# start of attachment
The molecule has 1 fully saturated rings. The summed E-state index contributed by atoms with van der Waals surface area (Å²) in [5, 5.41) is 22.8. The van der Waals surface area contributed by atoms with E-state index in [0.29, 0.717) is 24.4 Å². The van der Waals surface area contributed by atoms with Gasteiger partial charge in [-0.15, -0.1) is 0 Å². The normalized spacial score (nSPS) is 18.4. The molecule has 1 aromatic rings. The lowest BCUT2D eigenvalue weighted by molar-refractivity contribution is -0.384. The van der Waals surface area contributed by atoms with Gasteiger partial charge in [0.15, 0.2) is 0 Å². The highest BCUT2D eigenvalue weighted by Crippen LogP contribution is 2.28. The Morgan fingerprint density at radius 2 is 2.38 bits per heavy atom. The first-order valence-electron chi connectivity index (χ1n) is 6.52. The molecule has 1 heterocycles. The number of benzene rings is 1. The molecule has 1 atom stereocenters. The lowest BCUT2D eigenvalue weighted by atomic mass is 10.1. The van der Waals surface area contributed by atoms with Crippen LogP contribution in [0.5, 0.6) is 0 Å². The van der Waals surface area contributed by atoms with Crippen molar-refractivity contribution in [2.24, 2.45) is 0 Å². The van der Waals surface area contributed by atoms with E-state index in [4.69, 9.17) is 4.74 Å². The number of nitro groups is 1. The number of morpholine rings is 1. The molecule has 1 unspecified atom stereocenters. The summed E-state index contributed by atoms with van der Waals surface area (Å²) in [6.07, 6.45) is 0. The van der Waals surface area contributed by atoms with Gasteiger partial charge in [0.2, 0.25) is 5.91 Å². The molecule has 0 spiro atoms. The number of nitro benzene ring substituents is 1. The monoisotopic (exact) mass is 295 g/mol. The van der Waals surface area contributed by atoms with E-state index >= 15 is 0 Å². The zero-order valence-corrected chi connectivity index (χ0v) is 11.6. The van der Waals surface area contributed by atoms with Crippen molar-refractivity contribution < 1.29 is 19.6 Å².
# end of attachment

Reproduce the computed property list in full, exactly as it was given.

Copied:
The molecule has 1 fully saturated rings. The summed E-state index contributed by atoms with van der Waals surface area (Å²) in [5, 5.41) is 22.8. The van der Waals surface area contributed by atoms with E-state index in [0.29, 0.717) is 24.4 Å². The van der Waals surface area contributed by atoms with Gasteiger partial charge in [-0.15, -0.1) is 0 Å². The normalized spacial score (nSPS) is 18.4. The molecule has 1 aromatic rings. The lowest BCUT2D eigenvalue weighted by molar-refractivity contribution is -0.384. The van der Waals surface area contributed by atoms with Gasteiger partial charge in [0.15, 0.2) is 0 Å². The highest BCUT2D eigenvalue weighted by Crippen LogP contribution is 2.28. The Morgan fingerprint density at radius 2 is 2.38 bits per heavy atom. The first-order valence-electron chi connectivity index (χ1n) is 6.52. The molecule has 1 heterocycles. The number of benzene rings is 1. The molecule has 1 atom stereocenters. The lowest BCUT2D eigenvalue weighted by atomic mass is 10.1. The van der Waals surface area contributed by atoms with Crippen LogP contribution in [0.5, 0.6) is 0 Å². The van der Waals surface area contributed by atoms with Crippen molar-refractivity contribution in [2.24, 2.45) is 0 Å². The van der Waals surface area contributed by atoms with E-state index in [4.69, 9.17) is 4.74 Å². The number of nitro groups is 1. The number of morpholine rings is 1. The molecule has 1 unspecified atom stereocenters. The summed E-state index contributed by atoms with van der Waals surface area (Å²) in [6.07, 6.45) is 0. The van der Waals surface area contributed by atoms with Gasteiger partial charge in [0.2, 0.25) is 5.91 Å². The molecule has 0 spiro atoms. The number of nitro benzene ring substituents is 1. The monoisotopic (exact) mass is 295 g/mol. The van der Waals surface area contributed by atoms with E-state index >= 15 is 0 Å². The zero-order valence-corrected chi connectivity index (χ0v) is 11.6. The van der Waals surface area contributed by atoms with Crippen molar-refractivity contribution < 1.29 is 19.6 Å².